Deutsche Telekom and AT&T vowed Thursday to press ahead with the planned sale of the German company's T-Mobile USA unit to the U.S. cell phone operator despite concerns raised by American authorities.
Nevertheless, AT&T said it plans to take a pretax accounting charge of $4 billion in the current quarter to reflect the break-up fees that would be due to Deutsche Telekom if regulators block the deal.
The two companies said they had withdrawn applications to the Federal Communications Commission regarding the merger and intended to seek its approval again “as soon as practical.”
They took the step to consider “all options at the FCC and to focus their continuing efforts on obtaining antitrust clearance for the transaction from the Department of Justice,” which filed a lawsuit in August to stop the deal, AT&T said in a statement.
“Both companies are continuing to pursue the sale of T-Mobile USA to AT&T,” Deutsche Telekom stressed.
Both U.S. agencies worry that the deal would hamper competition and lead to higher prices for consumers.
The decision is at least a partial victory for Sprint Nextel Corp. and its executives, who have battled the proposed merger from the start as a threat to competition, innovation and consumers. CEO Dan Hesse has said it would create a duopoly between AT&T and Verizon in the market for customers who sign a two-year service contract. Contract customers generate more revenue than those that buy service month to month.
Sprint officials could not be reached Thursday.
Overland Park-based Sprint had been considered the most likely suitor for T-Mobile before the surprising March merger announcement. Reports of talks were never confirmed and there were significant technical issues a merger of the two smaller firms would raise.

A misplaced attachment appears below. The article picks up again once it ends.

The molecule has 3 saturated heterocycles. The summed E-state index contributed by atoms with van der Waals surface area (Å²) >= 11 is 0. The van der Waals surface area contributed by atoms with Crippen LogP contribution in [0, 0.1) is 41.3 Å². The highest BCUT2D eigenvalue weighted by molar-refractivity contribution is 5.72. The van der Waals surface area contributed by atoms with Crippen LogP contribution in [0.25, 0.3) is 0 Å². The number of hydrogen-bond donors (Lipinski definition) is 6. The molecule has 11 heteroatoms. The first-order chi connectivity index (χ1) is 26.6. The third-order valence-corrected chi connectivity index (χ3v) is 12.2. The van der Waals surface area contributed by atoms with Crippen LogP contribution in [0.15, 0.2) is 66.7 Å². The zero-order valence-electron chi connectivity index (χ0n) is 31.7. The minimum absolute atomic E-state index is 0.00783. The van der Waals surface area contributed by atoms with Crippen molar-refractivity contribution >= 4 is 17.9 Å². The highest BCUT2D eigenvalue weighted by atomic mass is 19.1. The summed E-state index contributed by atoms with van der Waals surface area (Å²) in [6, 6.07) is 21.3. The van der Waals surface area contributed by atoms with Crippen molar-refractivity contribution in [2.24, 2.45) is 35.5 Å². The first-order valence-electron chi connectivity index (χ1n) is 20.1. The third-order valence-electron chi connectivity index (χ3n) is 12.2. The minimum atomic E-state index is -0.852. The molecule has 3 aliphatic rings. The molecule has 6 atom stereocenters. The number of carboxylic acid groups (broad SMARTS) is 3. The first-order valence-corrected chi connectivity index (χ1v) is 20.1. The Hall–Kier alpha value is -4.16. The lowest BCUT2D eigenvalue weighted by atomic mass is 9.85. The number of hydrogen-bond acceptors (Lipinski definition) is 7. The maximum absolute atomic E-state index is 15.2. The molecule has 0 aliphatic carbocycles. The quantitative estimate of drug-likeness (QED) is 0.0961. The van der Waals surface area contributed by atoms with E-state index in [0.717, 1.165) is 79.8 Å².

Since then, Sprint has began a $4 billion to $5 billion network upgrade and gained the iPhone to offer customers, both of which could impact its potential interest in T-Mobile.
T-Mobile’s independence also would restore its role as an ally in Sprint’s battle for lower access fees. The access allow wireless calls to travel the “last mile” from the networks of smaller carriers such as Sprint and T-Mobile to AT&T's or Verizon's switching stations to complete calls.
Deutsche Telekom AG and AT&T Inc. made their move after the chairman of the FCC earlier this week came out against the merger.
Julius Genachowski made his position known in a document he circulated to fellow commissioners Tuesday.
He recommended sending AT&T's proposed $39 billion takeover of T-Mobile to an administrative law judge for review and a hearing. That's what the FCC does when it opposes a merger.
In a research note Thursday, Jefferies International analyst Ulrich Rathe said the withdrawal of the FCC application, as well as the opposition by the Justice Department, indicate that “the companies are already well into working out a new version of the deal.”
The analyst, who rates Deutsche Telekom “Buy,” said the charge confirms the break-up fee will be difficult for AT&T to avoid if the deal is not completed.
In Frankfurt, Deutsche Telekom shares closed down 0.6 percent Thursday at (euro) 8.69 ($11.67), almost mirroring the 0.5 percent decline in the DAX index of blue-chip stocks.
The proposed deal, announced in March, would vault the combination of America's No. 2 carrier AT&T and No. 4 T-Mobile into the top spot ahead of Verizon.
Dallas-based AT&T has about 101 million wireless subscribers. T-Mobile, the Bellevue, Washington-based subsidiary of Deutsche Telekom AG of Germany, has 34 million.
Verizon Wireless, a joint venture between Verizon Communications Inc. and Vodafone Group PLC, has about 108 million, while Sprint Nextel Corp. has 53 million.